From pro-basketball player to poet -- Diaz aims to reveal native warrior spirit

click to enlarge Natalie Diaz
Natalie Diaz

By MICHELLE SCHMIDT Inland360.com

Most people don’t consider basketball and poetry compatible pursuits. But that’s not the only assumption that Natalie Diaz challenges.

A Mojave Indian born in Needles, Calif., Diaz has spent time both on the reservation and off. Her basketball talents earned her a full athletic scholarship and later a professional career, playing in Asia and Europe before returning to the United States to study — you guessed it — poetry. Diaz earned a master’s of fine arts from Old Dominion University, along with numerous honors and awards for her work.

Diaz will be reading her poetry Friday at BookPeople in Moscow, which sells her first poetry collection, “When My Brother Was an Aztec” ($16), a 2013 American Book Award winner. She’ll also participate in HooPalousa, a basketball fundraising event to benefit a fellowship meant to recruit and retain top American Indian writers.

The cover image from Diaz's book of poetry.
The cover image from Diaz's book of poetry.

Here’s what Diaz had to say about poetry, basketball and her Mojave language work:

360: How long have you been writing poetry? And how did that happen?

Diaz: I began studying poetry after I blew out my knee. I was training to go back overseas to play when I tore my ACL, MCL and meniscus. Since I was training at my alma mater, Old Dominion University, I decided to take some writing classes. I loved them. I loved reading and writing. I took it as a sign that I was supposed to do this new thing.

360: Before you were a poet, you were a basketball player. How are the two related?

Diaz: Basketball is not as different from poetry as I once thought. The writing process still feels physical to me — I sweat, I move around, I turn words over again and again in my head and in my mouth, much like spinning a basketball in my hand. In fact, sometimes I find myself lying on my back in my living room practicing form-shooting, shooting the ball into the air and letting it fall back into my hand and shooting it again, all while thinking about a line or image from a poem.

360: Has basketball influenced your work as a poet?

Diaz: I feel lucky to have come from basketball into poetry because it has allowed me to write without any sense of competition. I know what real competition is, so I do not need to invent it on the page or within my native writing world. My experience as a basketball player has made me a freer writer — I write what I need and want to write without much interference from outside expectations.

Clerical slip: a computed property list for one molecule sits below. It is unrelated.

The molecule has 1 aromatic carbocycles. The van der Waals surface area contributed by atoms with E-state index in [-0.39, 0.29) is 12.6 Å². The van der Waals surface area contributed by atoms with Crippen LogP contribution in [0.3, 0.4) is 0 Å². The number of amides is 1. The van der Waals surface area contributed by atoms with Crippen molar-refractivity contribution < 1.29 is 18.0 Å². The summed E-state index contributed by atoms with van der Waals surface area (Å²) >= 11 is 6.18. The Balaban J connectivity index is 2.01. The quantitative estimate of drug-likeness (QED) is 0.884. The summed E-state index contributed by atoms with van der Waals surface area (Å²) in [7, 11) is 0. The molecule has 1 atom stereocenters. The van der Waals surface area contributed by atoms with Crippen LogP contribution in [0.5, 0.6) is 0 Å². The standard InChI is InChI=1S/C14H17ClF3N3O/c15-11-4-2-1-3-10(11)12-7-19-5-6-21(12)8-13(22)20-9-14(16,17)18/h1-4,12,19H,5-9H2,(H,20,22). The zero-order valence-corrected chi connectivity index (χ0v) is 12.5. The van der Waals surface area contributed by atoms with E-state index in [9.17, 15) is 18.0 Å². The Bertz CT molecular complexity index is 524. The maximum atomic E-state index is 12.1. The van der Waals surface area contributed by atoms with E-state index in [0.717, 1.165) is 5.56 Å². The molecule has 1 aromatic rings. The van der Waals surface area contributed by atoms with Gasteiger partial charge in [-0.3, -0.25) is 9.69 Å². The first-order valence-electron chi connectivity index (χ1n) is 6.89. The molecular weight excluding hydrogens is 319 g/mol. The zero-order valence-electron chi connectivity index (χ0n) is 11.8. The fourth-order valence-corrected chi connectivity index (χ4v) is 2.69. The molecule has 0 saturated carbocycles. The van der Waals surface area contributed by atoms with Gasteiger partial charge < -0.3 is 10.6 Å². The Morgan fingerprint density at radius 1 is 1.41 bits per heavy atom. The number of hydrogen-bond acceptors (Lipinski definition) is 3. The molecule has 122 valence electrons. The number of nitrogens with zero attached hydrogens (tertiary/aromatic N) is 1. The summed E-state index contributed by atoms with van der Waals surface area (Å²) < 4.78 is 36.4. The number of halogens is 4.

360: How do you hope to influence other, perhaps younger, American Indians?

Diaz: I hope my work with basketball, with language, and with poetry can help remind other natives that we have warriors in us, we have the fight to do anything we want. This world is our world to explore, to find beauty in, to find happiness in, to tell stories in, and to build the kinds of lives we want.

360: You’re also involved in learning and preserving the Mojave language. Tell us more about that project.

Diaz: I have a lucky job: I work with my last Mojave-speaking elders to preserve and teach our native Mojave language. We are building a digital dictionary/encyclopedia, language movies, song projects, and other teaching tools. I have learned a lot from my elder teachers.

if you go: What: Poetry reading by Natalie Diaz When: 7 p.m. Friday Where: BookPeople, 521 S. Main St., Moscow Cost: Free

If Eve Side-Stealer & Mary Busted-Chest Ruled the World An excerpt from Diaz’s “When My Brother Was an Aztec”

What if Eve was an Indian & Adam was never kneaded from the earth, Eve was Earth & ribs were her idea all along?

What if Mary was an Indian & when Gabriel visited her wigwam she was away at a monthly WIC clinic receiving eggs, boxed cheese & peanut butter instead of Jesus?

What if God was an Indian with turquoise wings & coral breasts who invented a game called White Man Chess played on silver boards with all white pieces pawns & kings & only one side, the white side & the more they won the more they were beaten?

What if the world was an Indian whose head & back were flat from being strapped to a cradleboard as a baby & when she slept she had nightmares lit up by yellow-haired men & ships scraping anchors in her throat? What if she wailed all night while great waves rose up carrying the fleets across her flat back, over the edge of the flat world?

Schmidt can be contacted at themichelleschmidt@gmail.com or at (208) 305-4578.

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